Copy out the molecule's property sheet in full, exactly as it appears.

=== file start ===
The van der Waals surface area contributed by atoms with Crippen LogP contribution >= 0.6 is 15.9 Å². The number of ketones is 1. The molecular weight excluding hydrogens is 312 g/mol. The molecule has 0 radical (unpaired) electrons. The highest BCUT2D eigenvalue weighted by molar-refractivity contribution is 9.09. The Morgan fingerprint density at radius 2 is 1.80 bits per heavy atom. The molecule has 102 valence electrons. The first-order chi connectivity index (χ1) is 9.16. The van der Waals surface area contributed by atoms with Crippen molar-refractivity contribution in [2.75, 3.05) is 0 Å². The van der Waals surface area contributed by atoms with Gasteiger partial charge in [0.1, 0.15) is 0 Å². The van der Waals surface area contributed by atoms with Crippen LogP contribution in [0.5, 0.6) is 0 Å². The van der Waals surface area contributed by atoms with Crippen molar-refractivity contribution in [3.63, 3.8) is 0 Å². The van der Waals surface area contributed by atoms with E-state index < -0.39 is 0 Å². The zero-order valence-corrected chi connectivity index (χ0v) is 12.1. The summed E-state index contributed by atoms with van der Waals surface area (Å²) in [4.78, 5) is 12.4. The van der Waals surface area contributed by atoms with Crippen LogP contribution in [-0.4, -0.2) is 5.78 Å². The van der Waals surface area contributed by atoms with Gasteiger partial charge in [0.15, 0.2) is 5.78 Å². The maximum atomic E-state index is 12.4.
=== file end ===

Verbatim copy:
The van der Waals surface area contributed by atoms with Crippen LogP contribution >= 0.6 is 15.9 Å². The number of ketones is 1. The molecular weight excluding hydrogens is 312 g/mol. The molecule has 0 radical (unpaired) electrons. The highest BCUT2D eigenvalue weighted by molar-refractivity contribution is 9.09. The Morgan fingerprint density at radius 2 is 1.80 bits per heavy atom. The molecule has 102 valence electrons. The first-order chi connectivity index (χ1) is 9.16. The van der Waals surface area contributed by atoms with Crippen molar-refractivity contribution in [2.75, 3.05) is 0 Å². The van der Waals surface area contributed by atoms with Gasteiger partial charge in [0.1, 0.15) is 0 Å². The van der Waals surface area contributed by atoms with Crippen LogP contribution in [0.5, 0.6) is 0 Å². The van der Waals surface area contributed by atoms with Crippen molar-refractivity contribution in [3.63, 3.8) is 0 Å². The van der Waals surface area contributed by atoms with E-state index < -0.39 is 0 Å². The zero-order valence-corrected chi connectivity index (χ0v) is 12.1. The summed E-state index contributed by atoms with van der Waals surface area (Å²) in [4.78, 5) is 12.4. The van der Waals surface area contributed by atoms with Crippen LogP contribution in [-0.4, -0.2) is 5.78 Å². The van der Waals surface area contributed by atoms with Gasteiger partial charge in [0.15, 0.2) is 5.78 Å². The maximum atomic E-state index is 12.4.